A crucial step toward retirement security for the working class

It’s amazing, and depressing, when political compromise functions only to throw obstacles in the way of ideas that bring the greatest good to the greatest number of people.

Today’s example: the long, tortuous road to bringing more retirement security to working-class Californians.

In September, the state launched a plan to enable these workers to put aside about 3% of their wages a year for retirement. As enacted by the Legislature and signed by Gov. Jerry Brown, the program’s goals would be modest indeed.


The best thing about the plan is that it would allow workers to build up retirement stakes at low cost and low risk; their contributions would be pooled with other enrollees’ for the purpose of making investments, which would cut down on fees. Workers would be signed up automatically, though they could opt out at any time. They’d be protected against the loss of their contributions and guaranteed a modest investment gain — say about 3% over inflation. When they retire, their nest eggs would be turned into annuities designed to last to the end of their lives, presumably at a conversion cost lower than they might incur in the commercial annuity market.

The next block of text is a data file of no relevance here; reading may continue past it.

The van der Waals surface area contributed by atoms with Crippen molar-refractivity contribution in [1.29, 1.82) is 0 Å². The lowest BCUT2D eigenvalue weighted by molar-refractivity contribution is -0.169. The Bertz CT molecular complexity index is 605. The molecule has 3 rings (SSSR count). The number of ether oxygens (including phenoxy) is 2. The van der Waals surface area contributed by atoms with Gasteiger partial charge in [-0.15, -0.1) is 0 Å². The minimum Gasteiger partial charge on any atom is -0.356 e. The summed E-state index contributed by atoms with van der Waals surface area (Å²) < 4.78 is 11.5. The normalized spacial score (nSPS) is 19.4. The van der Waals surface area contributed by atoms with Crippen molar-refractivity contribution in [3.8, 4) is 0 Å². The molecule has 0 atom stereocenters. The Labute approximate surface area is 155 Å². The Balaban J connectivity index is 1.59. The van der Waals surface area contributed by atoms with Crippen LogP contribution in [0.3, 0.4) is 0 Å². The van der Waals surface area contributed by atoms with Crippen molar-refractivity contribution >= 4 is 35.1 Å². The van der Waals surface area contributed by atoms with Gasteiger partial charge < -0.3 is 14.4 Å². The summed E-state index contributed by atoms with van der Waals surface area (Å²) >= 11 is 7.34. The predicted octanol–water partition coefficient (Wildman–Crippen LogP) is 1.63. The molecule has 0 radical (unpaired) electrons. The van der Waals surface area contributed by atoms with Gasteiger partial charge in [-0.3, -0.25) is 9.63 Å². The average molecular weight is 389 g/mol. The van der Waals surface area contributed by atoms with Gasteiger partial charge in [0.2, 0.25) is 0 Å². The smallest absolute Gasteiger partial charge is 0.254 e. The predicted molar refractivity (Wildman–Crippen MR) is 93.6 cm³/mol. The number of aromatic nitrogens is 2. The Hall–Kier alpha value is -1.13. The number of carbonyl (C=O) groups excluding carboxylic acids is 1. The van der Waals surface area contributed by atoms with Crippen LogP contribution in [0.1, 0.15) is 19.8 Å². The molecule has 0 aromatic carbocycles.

There would be no cost to state taxpayers. Employers with five or more workers would be required to offer the plan to their workforce and to allow contributions to be withheld through their payroll systems, as they do for taxes. They’d be free of any other legal or administrative burdens.

It’s a great deal. It’s also necessary, given the decades-long assault on employer-sponsored defined-benefit pensions, which were once an important pillar of retirement security for average Americans. “This could be a real model for the nation,” Karen Friedman, policy director at the Pension Rights Center in Washington, told me.

But it’s going to take at least two more years to get off the ground, which is ridiculous. That’s chiefly because the legislation requires that a feasibility study be done first to determine the demand for such a plan and the best way to avoid sticking taxpayers with the costs of an investment guarantee, and a few other details. The kicker is that the feasibility study has to be financed from privately raised funds, and that takes time.